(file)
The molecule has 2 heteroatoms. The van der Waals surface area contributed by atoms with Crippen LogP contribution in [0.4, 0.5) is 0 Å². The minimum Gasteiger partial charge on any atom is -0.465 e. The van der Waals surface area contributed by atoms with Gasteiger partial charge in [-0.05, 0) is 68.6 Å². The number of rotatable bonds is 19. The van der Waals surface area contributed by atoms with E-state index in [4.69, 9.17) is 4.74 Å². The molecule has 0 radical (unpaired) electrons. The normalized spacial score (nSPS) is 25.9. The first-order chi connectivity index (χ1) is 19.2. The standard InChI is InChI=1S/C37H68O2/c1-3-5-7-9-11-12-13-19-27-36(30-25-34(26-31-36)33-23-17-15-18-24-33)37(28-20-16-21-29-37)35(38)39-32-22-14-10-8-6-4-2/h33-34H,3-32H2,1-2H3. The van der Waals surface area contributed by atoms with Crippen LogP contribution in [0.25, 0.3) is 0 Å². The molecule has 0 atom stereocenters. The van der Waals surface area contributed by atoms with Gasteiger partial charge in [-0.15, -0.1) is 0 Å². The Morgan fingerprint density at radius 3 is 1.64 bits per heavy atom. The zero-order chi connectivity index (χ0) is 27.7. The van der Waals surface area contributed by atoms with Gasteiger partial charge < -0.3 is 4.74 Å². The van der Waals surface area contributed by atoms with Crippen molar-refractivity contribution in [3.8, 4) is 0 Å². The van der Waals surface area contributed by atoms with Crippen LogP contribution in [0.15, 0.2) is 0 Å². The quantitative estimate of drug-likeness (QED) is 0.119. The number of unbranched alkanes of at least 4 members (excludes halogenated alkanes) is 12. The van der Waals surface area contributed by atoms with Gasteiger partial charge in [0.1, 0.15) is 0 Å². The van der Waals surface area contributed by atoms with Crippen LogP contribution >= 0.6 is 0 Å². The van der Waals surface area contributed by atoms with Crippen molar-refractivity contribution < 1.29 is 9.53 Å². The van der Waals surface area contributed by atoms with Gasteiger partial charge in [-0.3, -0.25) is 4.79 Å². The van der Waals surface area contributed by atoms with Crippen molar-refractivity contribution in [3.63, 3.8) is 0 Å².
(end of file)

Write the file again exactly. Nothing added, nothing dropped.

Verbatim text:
The molecule has 2 heteroatoms. The van der Waals surface area contributed by atoms with Crippen LogP contribution in [0.4, 0.5) is 0 Å². The minimum Gasteiger partial charge on any atom is -0.465 e. The van der Waals surface area contributed by atoms with Gasteiger partial charge in [-0.05, 0) is 68.6 Å². The number of rotatable bonds is 19. The van der Waals surface area contributed by atoms with E-state index in [4.69, 9.17) is 4.74 Å². The molecule has 0 radical (unpaired) electrons. The normalized spacial score (nSPS) is 25.9. The first-order chi connectivity index (χ1) is 19.2. The standard InChI is InChI=1S/C37H68O2/c1-3-5-7-9-11-12-13-19-27-36(30-25-34(26-31-36)33-23-17-15-18-24-33)37(28-20-16-21-29-37)35(38)39-32-22-14-10-8-6-4-2/h33-34H,3-32H2,1-2H3. The van der Waals surface area contributed by atoms with Crippen LogP contribution in [0.25, 0.3) is 0 Å². The molecule has 0 atom stereocenters. The van der Waals surface area contributed by atoms with Gasteiger partial charge in [-0.15, -0.1) is 0 Å². The Morgan fingerprint density at radius 3 is 1.64 bits per heavy atom. The zero-order chi connectivity index (χ0) is 27.7. The van der Waals surface area contributed by atoms with Gasteiger partial charge < -0.3 is 4.74 Å². The van der Waals surface area contributed by atoms with Crippen molar-refractivity contribution in [3.8, 4) is 0 Å². The van der Waals surface area contributed by atoms with Crippen LogP contribution in [0.15, 0.2) is 0 Å². The quantitative estimate of drug-likeness (QED) is 0.119. The number of unbranched alkanes of at least 4 members (excludes halogenated alkanes) is 12. The van der Waals surface area contributed by atoms with Gasteiger partial charge in [0.1, 0.15) is 0 Å². The van der Waals surface area contributed by atoms with Crippen LogP contribution >= 0.6 is 0 Å². The van der Waals surface area contributed by atoms with Crippen molar-refractivity contribution < 1.29 is 9.53 Å². The van der Waals surface area contributed by atoms with Gasteiger partial charge in [-0.3, -0.25) is 4.79 Å². The van der Waals surface area contributed by atoms with Crippen molar-refractivity contribution in [3.63, 3.8) is 0 Å².